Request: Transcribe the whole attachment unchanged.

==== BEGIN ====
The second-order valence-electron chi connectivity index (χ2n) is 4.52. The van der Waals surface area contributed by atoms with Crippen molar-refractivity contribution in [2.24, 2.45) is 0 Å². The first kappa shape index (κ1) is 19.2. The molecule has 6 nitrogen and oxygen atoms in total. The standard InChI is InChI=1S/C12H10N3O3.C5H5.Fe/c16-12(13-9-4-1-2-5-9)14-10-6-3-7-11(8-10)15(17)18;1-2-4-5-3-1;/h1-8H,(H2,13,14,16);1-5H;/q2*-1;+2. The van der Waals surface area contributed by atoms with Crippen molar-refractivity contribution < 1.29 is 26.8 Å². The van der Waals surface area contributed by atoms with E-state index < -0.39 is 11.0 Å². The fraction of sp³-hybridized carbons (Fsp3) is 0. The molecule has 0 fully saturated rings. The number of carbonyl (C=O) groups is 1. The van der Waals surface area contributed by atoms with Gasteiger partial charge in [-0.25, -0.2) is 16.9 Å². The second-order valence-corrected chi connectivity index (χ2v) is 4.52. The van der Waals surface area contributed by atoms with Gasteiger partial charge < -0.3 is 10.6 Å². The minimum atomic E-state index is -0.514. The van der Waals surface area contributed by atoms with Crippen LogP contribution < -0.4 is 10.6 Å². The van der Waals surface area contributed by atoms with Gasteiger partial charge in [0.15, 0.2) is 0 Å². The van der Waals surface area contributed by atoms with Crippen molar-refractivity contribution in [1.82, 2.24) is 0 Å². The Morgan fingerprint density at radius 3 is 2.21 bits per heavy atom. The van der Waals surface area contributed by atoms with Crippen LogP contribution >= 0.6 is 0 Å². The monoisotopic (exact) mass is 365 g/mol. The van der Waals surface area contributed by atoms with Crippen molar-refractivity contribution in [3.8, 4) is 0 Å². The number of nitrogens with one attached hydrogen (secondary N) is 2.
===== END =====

The second-order valence-electron chi connectivity index (χ2n) is 4.52. The van der Waals surface area contributed by atoms with Crippen molar-refractivity contribution in [2.24, 2.45) is 0 Å². The first kappa shape index (κ1) is 19.2. The molecule has 6 nitrogen and oxygen atoms in total. The standard InChI is InChI=1S/C12H10N3O3.C5H5.Fe/c16-12(13-9-4-1-2-5-9)14-10-6-3-7-11(8-10)15(17)18;1-2-4-5-3-1;/h1-8H,(H2,13,14,16);1-5H;/q2*-1;+2. The van der Waals surface area contributed by atoms with Crippen molar-refractivity contribution < 1.29 is 26.8 Å². The van der Waals surface area contributed by atoms with E-state index < -0.39 is 11.0 Å². The fraction of sp³-hybridized carbons (Fsp3) is 0. The molecule has 0 fully saturated rings. The number of carbonyl (C=O) groups is 1. The van der Waals surface area contributed by atoms with Gasteiger partial charge in [-0.25, -0.2) is 16.9 Å². The second-order valence-corrected chi connectivity index (χ2v) is 4.52. The van der Waals surface area contributed by atoms with Gasteiger partial charge < -0.3 is 10.6 Å². The minimum atomic E-state index is -0.514. The van der Waals surface area contributed by atoms with Crippen LogP contribution < -0.4 is 10.6 Å². The van der Waals surface area contributed by atoms with Gasteiger partial charge in [0.15, 0.2) is 0 Å². The van der Waals surface area contributed by atoms with Crippen molar-refractivity contribution in [1.82, 2.24) is 0 Å². The Morgan fingerprint density at radius 3 is 2.21 bits per heavy atom. The van der Waals surface area contributed by atoms with Crippen LogP contribution >= 0.6 is 0 Å². The monoisotopic (exact) mass is 365 g/mol. The van der Waals surface area contributed by atoms with Crippen molar-refractivity contribution in [3.8, 4) is 0 Å². The number of nitrogens with one attached hydrogen (secondary N) is 2.